Communist rebels threw two grenades at army troops helping treat villagers in the central Philippines, killing two soldiers and a civilian who covered a child with his body during the attack, the military said on Sunday.
The child survived with minor wounds, regional military spokesman Maj. Armand Rico said.
The rebels did not immediately comment. They have said previously they will not attack if civilians could get hurt.
The 40-year-old rebellion by Maoist rebels demanding that the Philippines become a communist state is one of Asia’s longest-running insurgencies. The military has expressed confidence that it could end the fighting by the time President Gloria Macapagal Arroyo completes her term next year.
Saturday’s attack by New People’s Army guerrillas in remote Polangi village in Northern Samar province targeted soldiers on a humanitarian mission, Rico said.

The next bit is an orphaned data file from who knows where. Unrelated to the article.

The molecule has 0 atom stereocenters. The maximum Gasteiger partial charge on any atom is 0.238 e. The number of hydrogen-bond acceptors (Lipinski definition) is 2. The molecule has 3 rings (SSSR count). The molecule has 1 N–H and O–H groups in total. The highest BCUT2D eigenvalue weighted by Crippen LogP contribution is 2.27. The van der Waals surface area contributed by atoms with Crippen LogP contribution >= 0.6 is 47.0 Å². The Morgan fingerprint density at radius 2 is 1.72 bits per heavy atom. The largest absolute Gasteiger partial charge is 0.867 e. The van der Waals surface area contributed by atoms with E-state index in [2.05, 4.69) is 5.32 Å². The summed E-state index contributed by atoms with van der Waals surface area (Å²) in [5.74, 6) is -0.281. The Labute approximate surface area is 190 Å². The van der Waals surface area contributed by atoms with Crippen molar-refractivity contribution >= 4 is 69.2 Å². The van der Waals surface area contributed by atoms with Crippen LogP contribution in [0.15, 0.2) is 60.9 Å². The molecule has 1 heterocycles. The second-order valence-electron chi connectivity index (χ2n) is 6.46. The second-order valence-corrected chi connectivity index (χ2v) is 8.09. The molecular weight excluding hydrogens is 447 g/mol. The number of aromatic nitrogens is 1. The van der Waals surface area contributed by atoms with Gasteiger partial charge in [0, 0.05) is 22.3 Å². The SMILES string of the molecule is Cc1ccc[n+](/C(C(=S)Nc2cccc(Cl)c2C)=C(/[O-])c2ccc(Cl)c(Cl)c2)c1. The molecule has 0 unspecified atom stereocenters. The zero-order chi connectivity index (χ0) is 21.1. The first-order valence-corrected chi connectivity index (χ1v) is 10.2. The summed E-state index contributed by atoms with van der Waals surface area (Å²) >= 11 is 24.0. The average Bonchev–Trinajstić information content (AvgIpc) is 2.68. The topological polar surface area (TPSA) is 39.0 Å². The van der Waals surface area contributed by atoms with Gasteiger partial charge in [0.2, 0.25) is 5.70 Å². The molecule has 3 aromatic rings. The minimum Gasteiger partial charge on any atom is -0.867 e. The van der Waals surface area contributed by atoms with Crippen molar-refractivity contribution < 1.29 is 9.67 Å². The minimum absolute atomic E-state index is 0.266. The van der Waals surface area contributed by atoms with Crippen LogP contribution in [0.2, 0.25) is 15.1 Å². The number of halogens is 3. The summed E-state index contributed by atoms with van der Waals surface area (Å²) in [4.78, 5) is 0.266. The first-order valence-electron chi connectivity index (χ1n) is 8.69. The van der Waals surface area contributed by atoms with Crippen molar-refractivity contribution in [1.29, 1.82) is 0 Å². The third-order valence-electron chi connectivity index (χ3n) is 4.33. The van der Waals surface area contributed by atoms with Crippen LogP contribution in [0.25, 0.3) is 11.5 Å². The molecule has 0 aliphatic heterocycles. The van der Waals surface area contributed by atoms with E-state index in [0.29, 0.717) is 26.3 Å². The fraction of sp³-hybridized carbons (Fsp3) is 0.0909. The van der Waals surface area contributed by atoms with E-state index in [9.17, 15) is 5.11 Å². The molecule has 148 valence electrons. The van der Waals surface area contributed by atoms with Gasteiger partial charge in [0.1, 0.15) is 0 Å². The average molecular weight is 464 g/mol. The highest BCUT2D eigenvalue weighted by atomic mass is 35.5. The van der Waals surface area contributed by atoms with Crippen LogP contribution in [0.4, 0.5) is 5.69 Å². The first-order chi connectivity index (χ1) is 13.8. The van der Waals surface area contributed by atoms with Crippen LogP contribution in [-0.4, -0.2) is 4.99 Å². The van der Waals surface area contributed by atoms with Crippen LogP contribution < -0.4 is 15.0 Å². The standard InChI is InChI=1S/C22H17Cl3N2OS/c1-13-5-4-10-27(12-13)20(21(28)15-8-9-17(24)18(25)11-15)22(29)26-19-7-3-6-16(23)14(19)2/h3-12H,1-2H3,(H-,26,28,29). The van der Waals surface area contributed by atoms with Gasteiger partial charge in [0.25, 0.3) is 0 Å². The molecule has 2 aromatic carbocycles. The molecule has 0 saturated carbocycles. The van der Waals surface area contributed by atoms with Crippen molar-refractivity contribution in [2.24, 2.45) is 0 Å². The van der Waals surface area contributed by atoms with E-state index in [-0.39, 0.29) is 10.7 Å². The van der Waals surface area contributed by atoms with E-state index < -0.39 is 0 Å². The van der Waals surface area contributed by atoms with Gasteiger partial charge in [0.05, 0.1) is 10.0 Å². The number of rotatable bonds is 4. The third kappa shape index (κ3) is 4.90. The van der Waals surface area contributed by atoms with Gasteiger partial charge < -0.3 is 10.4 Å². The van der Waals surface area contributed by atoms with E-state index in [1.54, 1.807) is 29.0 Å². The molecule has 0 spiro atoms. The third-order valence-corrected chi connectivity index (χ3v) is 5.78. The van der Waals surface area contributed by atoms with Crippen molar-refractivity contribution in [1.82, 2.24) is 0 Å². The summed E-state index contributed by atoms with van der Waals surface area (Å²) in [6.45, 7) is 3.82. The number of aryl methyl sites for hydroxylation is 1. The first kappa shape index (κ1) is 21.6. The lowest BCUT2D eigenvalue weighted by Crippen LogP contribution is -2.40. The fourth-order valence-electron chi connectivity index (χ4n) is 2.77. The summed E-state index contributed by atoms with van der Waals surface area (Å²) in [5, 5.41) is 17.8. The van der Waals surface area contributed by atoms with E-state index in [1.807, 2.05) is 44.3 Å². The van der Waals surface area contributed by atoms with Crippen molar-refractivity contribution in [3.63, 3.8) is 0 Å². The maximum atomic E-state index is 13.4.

Other soldiers returned fire until reinforcements arrived, prompting about 30 rebels to withdraw. Troops were pursuing them, Rico said.
In a statement Sunday, Executive Secretary Eduardo Ermita said rebels have carried out 235 assaults since January of last year, killing at least 120 people accused of being government spies or because they resisted extortion demands or refused to support the rebels.
The statement also said rebels carried out 112 attacks from 2005 to 2008 that destroyed or damaged telecommunication towers of Globe Telecom Inc., a leading cellular phone service provider. The attacks caused much alarm among residents. Globe officials have said the attacks came after they turned down extortion demands.
The communists have less than 5,000 fighters, down from about 25,000 in the 1980s due to battle setbacks and surrenders, the military says.
A peace process broke down in 2004 after the rebels claimed the Philippine government instigated their inclusion on US and European lists of terrorist organizations.